When a team wins the Stanley Cup, almost always the first question that’s asked is: Where does that team stack up against the best teams ever? It’s not only a team question but it becomes a question for players who by winning the cup become closer to being compared to the best to ever play the game.
Last spring, following the Penguins overtime defeat in Game 5 of the Eastern Conference Finals against the Tampa Bay Lightning, there became questions about the legacy of Sidney Crosby, the Pens captain who to that point hadn’t had a good series and didn’t have a good track record when it came to big games.
More than a year and two titles later, Crosby has all but silenced those questions with 33 points in 32 playoff games since that loss at home to the Lightning that pushed the Pens to the limit. Not only has Crosby won the title the past two seasons but he has also won the Conn Smythe Trophy as playoff MVP back to back years.
Many will argue for the cases of Evgeni Malkin who led the entire playoffs in scoring or Jake Guentzel who tied an NHL playoff record by recording 21 points in the postseason as a rookie. But as the phrase MVP says, it’s the most valuable player that wins this award.
While Crosby didn’t knock anyone’s socks off with his playoff numbers, he did what he has always done and that is getting everyone involved. Over the last two playoff runs, Crosby has made Conor Sheary and Guentzel into tremendous postseason performers with his perfect passes.
Guentzel would have never put up those numbers without his captain and therefore wouldn’t be a playoff MVP candidate if it wasn’t for Crosby. Crosby makes the Penguins go and totally is deserving for the award but certainly a case could be made for the Russian center who like Crosby, captured his third championship.
One could argue that without Crosby, Malkin would be the face of this league and would be the one being considered to be in the conversation for best ever. He most certainly is in that conversation as he cemented his legacy as a big time point producer in big games. Three championships, especially this day in age in which nearly every team has a shot to win is beyond impressive.
Big number 71 does have a Conn Smythe trophy to his credit back in 2009 and has been a big time player ever since his debut for the Pens. Two other Penguins won their third championship on Sunday night and neither of them played in the Final against Nashville.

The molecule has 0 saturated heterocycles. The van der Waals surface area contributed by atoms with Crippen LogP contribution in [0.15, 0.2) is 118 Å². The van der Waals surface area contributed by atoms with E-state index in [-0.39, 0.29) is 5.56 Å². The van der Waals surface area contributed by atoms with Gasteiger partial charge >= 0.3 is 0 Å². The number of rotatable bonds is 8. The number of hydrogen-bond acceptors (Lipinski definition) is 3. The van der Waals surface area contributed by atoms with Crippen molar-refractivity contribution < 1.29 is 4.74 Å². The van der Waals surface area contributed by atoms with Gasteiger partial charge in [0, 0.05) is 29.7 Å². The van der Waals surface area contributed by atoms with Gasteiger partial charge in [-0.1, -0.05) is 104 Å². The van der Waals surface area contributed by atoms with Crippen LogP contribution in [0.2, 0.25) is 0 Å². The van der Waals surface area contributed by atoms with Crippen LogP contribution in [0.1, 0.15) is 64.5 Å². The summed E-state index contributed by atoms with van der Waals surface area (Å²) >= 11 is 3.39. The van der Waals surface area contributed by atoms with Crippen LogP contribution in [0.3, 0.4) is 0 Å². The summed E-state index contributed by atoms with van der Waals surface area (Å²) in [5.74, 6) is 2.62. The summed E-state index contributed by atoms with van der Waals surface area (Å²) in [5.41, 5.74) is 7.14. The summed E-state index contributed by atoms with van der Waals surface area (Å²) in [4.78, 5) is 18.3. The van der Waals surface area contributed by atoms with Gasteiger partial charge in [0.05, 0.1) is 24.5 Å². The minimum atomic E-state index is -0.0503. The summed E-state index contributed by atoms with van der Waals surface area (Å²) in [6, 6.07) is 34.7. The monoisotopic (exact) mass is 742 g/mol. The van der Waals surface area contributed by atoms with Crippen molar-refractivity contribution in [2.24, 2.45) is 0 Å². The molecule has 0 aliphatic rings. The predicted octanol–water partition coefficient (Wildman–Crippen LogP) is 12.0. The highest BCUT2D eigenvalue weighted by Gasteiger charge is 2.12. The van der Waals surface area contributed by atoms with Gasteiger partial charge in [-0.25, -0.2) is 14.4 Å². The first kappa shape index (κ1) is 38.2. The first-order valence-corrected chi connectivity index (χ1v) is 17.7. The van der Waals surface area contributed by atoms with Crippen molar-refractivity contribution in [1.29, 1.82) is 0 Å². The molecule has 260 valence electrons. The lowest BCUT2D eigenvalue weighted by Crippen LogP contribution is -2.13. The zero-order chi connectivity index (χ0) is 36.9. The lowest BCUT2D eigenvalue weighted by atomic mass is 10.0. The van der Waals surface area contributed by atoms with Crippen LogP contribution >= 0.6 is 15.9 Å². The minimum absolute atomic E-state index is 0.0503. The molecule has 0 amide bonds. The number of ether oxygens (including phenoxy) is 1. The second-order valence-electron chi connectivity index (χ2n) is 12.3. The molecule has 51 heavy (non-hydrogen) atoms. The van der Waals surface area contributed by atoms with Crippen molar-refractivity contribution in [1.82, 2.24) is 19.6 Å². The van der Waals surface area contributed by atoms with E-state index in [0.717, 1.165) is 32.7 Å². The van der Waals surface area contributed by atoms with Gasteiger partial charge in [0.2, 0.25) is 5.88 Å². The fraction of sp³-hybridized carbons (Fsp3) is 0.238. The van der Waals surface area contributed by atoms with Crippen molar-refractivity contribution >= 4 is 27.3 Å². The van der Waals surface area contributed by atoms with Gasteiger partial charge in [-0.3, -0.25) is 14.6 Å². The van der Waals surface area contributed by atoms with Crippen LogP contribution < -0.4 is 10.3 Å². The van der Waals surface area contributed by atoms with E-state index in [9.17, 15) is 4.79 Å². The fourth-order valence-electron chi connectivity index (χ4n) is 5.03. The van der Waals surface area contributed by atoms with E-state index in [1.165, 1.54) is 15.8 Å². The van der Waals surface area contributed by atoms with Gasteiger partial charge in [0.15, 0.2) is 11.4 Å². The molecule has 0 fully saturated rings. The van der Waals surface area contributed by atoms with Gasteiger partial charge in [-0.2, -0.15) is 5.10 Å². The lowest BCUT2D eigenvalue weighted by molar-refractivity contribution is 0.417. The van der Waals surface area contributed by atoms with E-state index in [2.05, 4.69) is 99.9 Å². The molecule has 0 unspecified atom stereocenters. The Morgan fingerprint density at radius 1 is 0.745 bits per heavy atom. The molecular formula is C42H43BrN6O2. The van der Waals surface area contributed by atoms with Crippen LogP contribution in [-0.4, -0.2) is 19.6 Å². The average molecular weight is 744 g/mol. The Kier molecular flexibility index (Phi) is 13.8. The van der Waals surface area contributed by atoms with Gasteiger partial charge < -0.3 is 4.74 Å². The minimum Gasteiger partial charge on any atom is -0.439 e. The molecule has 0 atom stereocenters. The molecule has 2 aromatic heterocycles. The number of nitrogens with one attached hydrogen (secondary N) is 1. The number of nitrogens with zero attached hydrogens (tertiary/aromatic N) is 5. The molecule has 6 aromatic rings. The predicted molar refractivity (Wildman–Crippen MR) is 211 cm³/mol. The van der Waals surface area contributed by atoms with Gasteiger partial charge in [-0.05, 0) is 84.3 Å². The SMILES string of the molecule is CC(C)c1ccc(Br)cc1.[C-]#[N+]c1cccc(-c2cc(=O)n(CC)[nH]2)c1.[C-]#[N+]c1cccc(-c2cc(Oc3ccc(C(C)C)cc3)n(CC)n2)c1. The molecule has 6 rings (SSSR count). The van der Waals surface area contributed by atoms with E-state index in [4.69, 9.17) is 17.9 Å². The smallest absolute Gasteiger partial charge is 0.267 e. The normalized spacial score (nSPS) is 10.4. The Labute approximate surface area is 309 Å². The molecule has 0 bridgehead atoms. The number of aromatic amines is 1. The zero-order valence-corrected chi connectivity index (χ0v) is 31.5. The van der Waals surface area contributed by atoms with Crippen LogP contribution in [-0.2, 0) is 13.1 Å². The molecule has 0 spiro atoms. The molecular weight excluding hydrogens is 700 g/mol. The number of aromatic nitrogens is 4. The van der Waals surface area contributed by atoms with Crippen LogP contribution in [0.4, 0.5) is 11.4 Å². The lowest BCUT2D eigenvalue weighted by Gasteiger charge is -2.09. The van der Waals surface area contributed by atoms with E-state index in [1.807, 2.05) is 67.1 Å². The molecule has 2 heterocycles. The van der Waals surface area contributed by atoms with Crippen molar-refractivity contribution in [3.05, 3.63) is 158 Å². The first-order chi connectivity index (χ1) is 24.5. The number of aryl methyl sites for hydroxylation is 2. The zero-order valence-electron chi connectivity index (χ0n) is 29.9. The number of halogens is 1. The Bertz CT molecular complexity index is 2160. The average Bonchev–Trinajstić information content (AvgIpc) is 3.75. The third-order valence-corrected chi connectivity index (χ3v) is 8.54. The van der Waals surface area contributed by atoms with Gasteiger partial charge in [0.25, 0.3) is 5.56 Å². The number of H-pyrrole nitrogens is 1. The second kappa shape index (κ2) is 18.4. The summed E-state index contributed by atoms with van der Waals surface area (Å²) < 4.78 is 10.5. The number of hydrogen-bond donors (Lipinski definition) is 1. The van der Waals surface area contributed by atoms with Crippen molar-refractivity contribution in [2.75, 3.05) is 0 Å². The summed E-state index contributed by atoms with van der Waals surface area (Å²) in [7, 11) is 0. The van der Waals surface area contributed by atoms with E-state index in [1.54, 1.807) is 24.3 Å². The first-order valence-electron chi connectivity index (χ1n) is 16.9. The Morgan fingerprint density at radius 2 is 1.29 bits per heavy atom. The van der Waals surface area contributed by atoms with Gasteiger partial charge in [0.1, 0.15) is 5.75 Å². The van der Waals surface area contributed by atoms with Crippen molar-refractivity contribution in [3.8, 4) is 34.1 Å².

Kris Letang had already established himself as one of the best defenseman in the game and was looking forward to another long playoff run before it was announced he would miss that entire run with a neck injury. Letang was able to participate in lifting his third Cup but his legacy certainly gets helped out with another championship.
While Letang missed the entire postseason, Penguins goalie Marc-Andre Fleury played the first two rounds of the playoffs and was stellar, posting a 9-6 record with a 2.56 GAA and a .924 save percentage. However, Fleury got replaced by Matt Murray midway through the Conference Final and never got his job back. Fleury’s legacy certainly isn’t clean as he won his second title last season as a backup and won his third title in the same position. But his work in ’09 and two rounds this postseason can’t be ignored.
No folks, I didn’t forget about Chris Kunitz. The small, scrappy winger hasn’t always put up the big numbers in the playoffs but the numbers he puts up in big games are huge. Kunitz scored two goals including the game-winner in the Penguins overtime win in Game 7 against the Senators. That’s what he’s been known for his whole career is scoring at the perfect time. With the Pens win in Nashville on Sunday, Kunitz became the only active NHLer with four Stanley Cups. Obviously the three with Pittsburgh, but Kunitz also won a championship back in 2007 with the Anaheim Ducks.
Whenever a team wins a championship, the term legacy is always brought up and with this Pittsburgh Penguins team, that term is as relevant as ever. Not every legacy is perfect but anytime you win multiple championships, it’s certainly a special accomplishment.